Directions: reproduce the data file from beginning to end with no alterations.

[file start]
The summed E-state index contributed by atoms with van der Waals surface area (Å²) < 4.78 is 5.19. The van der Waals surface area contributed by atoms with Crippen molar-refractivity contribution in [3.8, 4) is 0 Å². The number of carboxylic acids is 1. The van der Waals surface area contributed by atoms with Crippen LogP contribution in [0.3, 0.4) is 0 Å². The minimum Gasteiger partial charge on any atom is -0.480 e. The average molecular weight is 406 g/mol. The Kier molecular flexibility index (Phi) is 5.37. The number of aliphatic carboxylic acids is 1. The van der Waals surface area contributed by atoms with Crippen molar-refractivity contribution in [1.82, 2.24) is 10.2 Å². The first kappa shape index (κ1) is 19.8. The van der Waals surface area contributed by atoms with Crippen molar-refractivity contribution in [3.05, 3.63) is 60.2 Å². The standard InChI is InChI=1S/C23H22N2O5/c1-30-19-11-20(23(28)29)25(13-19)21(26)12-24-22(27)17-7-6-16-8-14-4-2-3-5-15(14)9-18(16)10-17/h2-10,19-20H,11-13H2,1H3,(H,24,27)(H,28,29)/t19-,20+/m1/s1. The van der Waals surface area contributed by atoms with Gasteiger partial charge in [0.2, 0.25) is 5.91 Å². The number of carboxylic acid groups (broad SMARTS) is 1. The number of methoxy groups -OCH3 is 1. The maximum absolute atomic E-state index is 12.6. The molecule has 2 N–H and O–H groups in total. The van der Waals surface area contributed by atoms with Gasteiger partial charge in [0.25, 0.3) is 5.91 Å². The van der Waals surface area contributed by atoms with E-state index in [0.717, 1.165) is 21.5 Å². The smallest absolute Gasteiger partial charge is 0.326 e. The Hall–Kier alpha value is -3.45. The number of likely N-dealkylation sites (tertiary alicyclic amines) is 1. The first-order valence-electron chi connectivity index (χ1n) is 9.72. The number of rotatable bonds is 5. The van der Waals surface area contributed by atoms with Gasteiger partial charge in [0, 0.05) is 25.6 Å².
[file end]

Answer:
The summed E-state index contributed by atoms with van der Waals surface area (Å²) < 4.78 is 5.19. The van der Waals surface area contributed by atoms with Crippen molar-refractivity contribution in [3.8, 4) is 0 Å². The number of carboxylic acids is 1. The van der Waals surface area contributed by atoms with Crippen LogP contribution in [0.3, 0.4) is 0 Å². The minimum Gasteiger partial charge on any atom is -0.480 e. The average molecular weight is 406 g/mol. The Kier molecular flexibility index (Phi) is 5.37. The number of aliphatic carboxylic acids is 1. The van der Waals surface area contributed by atoms with Crippen molar-refractivity contribution in [1.82, 2.24) is 10.2 Å². The first kappa shape index (κ1) is 19.8. The van der Waals surface area contributed by atoms with Crippen molar-refractivity contribution in [3.05, 3.63) is 60.2 Å². The standard InChI is InChI=1S/C23H22N2O5/c1-30-19-11-20(23(28)29)25(13-19)21(26)12-24-22(27)17-7-6-16-8-14-4-2-3-5-15(14)9-18(16)10-17/h2-10,19-20H,11-13H2,1H3,(H,24,27)(H,28,29)/t19-,20+/m1/s1. The van der Waals surface area contributed by atoms with Gasteiger partial charge in [0.2, 0.25) is 5.91 Å². The number of carboxylic acid groups (broad SMARTS) is 1. The number of methoxy groups -OCH3 is 1. The maximum absolute atomic E-state index is 12.6. The molecule has 2 N–H and O–H groups in total. The van der Waals surface area contributed by atoms with Gasteiger partial charge in [0.25, 0.3) is 5.91 Å². The van der Waals surface area contributed by atoms with E-state index in [0.717, 1.165) is 21.5 Å². The smallest absolute Gasteiger partial charge is 0.326 e. The Hall–Kier alpha value is -3.45. The number of likely N-dealkylation sites (tertiary alicyclic amines) is 1. The first-order valence-electron chi connectivity index (χ1n) is 9.72. The number of rotatable bonds is 5. The van der Waals surface area contributed by atoms with Gasteiger partial charge in [0, 0.05) is 25.6 Å².